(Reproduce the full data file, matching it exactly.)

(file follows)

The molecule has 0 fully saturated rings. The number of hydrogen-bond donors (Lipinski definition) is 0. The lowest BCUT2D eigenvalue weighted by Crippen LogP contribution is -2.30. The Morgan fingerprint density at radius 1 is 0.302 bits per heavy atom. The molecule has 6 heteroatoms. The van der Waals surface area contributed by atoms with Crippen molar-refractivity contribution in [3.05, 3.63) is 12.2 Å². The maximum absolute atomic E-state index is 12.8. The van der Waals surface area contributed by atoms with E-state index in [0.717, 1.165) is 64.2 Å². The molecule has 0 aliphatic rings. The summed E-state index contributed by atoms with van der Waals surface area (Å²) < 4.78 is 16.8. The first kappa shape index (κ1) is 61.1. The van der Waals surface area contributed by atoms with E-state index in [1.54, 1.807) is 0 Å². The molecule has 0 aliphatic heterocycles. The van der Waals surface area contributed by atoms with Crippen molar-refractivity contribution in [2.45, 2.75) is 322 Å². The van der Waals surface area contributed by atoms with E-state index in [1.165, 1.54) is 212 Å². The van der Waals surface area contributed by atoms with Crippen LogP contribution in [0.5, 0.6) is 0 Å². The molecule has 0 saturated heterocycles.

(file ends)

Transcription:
The molecule has 0 fully saturated rings. The number of hydrogen-bond donors (Lipinski definition) is 0. The lowest BCUT2D eigenvalue weighted by Crippen LogP contribution is -2.30. The Morgan fingerprint density at radius 1 is 0.302 bits per heavy atom. The molecule has 6 heteroatoms. The van der Waals surface area contributed by atoms with Crippen molar-refractivity contribution in [3.05, 3.63) is 12.2 Å². The maximum absolute atomic E-state index is 12.8. The van der Waals surface area contributed by atoms with E-state index in [0.717, 1.165) is 64.2 Å². The molecule has 0 aliphatic rings. The summed E-state index contributed by atoms with van der Waals surface area (Å²) < 4.78 is 16.8. The first kappa shape index (κ1) is 61.1. The van der Waals surface area contributed by atoms with E-state index in [1.54, 1.807) is 0 Å². The molecule has 0 aliphatic heterocycles. The van der Waals surface area contributed by atoms with Crippen molar-refractivity contribution in [2.45, 2.75) is 322 Å². The van der Waals surface area contributed by atoms with E-state index in [1.165, 1.54) is 212 Å². The van der Waals surface area contributed by atoms with Crippen LogP contribution in [0.5, 0.6) is 0 Å². The molecule has 0 saturated heterocycles.